Code Red drill prepares SHS for potential intruder danger

November 16, 2009 — by Izzy Albert and Ren Norris

Everyone recalls the 33 people who died in the on-campus shooting at Virginia Tech in April of 2007. However, many people overlook the number of lives that were saved by simple procedures that Virginia Tech classrooms followed on that tragic day. By barricading and locking the doors, the shooter was unable to enter several classrooms and went on to others—sparing the lives of many.

On Nov. 24, the school will hold its annual Code Red drill to practice the procedures that need to be taken in the case of an intruder on campus. The drill will last for an hour and consist of each classroom locking and building a barricade for their door, remaining silent with the lights off and staying away from the windows and door to ensure safety, assistant principal Joe Bosco said.

Administrators and sheriff’s deputies will then check the school perimeter and go class to class, making sure the barricades are well built and procedures are being followed.

In past years, there have been larger scale Code Red drills that consist of an entire evacuation involving a team of trained police. However, as that drill would take up a whole day, administration has decided that the small scale Code Red drill will suffice for this school year.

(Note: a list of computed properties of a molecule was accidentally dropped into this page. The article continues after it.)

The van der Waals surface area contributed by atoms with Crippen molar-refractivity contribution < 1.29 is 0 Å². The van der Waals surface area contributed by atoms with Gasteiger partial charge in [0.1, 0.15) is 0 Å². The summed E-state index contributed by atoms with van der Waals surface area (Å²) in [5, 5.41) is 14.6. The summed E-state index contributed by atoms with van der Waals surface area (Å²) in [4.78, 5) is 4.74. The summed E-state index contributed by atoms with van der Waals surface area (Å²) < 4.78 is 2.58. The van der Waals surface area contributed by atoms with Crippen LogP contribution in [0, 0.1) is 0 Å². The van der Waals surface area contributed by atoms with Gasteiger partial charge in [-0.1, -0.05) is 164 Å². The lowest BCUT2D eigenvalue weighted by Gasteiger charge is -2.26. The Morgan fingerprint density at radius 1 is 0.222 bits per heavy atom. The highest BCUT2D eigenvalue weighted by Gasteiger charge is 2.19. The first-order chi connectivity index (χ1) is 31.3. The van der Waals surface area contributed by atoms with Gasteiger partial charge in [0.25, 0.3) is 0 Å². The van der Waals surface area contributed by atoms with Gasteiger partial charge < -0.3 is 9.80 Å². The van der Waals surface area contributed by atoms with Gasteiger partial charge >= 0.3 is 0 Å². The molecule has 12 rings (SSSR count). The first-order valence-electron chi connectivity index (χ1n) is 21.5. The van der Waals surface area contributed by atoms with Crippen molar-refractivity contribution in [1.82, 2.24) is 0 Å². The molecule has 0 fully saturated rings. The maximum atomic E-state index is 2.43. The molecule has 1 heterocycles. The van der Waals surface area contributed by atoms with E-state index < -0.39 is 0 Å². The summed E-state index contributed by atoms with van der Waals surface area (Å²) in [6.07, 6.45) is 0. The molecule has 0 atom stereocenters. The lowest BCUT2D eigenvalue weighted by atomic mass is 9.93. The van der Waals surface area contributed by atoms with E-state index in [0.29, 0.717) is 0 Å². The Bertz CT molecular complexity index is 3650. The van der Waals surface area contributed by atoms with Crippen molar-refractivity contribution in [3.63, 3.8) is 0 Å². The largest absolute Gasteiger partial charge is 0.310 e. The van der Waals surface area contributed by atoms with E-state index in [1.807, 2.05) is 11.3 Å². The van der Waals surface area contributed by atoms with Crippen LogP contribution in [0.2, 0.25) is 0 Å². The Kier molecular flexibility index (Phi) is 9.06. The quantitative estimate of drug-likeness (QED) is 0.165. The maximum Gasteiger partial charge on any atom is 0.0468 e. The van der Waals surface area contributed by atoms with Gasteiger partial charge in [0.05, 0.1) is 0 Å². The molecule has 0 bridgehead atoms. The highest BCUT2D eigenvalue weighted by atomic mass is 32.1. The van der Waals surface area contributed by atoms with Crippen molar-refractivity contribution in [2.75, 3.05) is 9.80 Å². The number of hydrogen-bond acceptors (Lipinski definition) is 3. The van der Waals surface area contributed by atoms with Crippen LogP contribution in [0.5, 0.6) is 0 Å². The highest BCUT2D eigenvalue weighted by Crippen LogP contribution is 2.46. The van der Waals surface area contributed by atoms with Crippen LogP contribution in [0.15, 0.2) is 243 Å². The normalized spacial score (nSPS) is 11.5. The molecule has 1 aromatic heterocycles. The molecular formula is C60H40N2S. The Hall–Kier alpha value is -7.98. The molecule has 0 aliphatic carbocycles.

“The bottom line is that a person in a fit of rage is not going to take the time to go through a blocked door,” Bosco said. “This drill is to make sure students know what to do and teachers have a procedure in place.”

There has never been an actual Code Red called at the school, but the administration believes that being prepared for this situation is essential to the safety of the school.

“In the event of something like this happening, it is better to be prepared than not prepared,” said Bosco.

Staff are preparing for the drill by reviewing classroom procedures and instructions to carry out in the event of a Code Red.

“I don’t think you can ever be too ready for a disaster,” said history teacher Kirk Abe, “but the more we practice it the better we’re off.”

Bosco emphasizes the importance of the Code Red drill.

“These procedures such as barricading the door—these are the things that save lives,” said Bosco.

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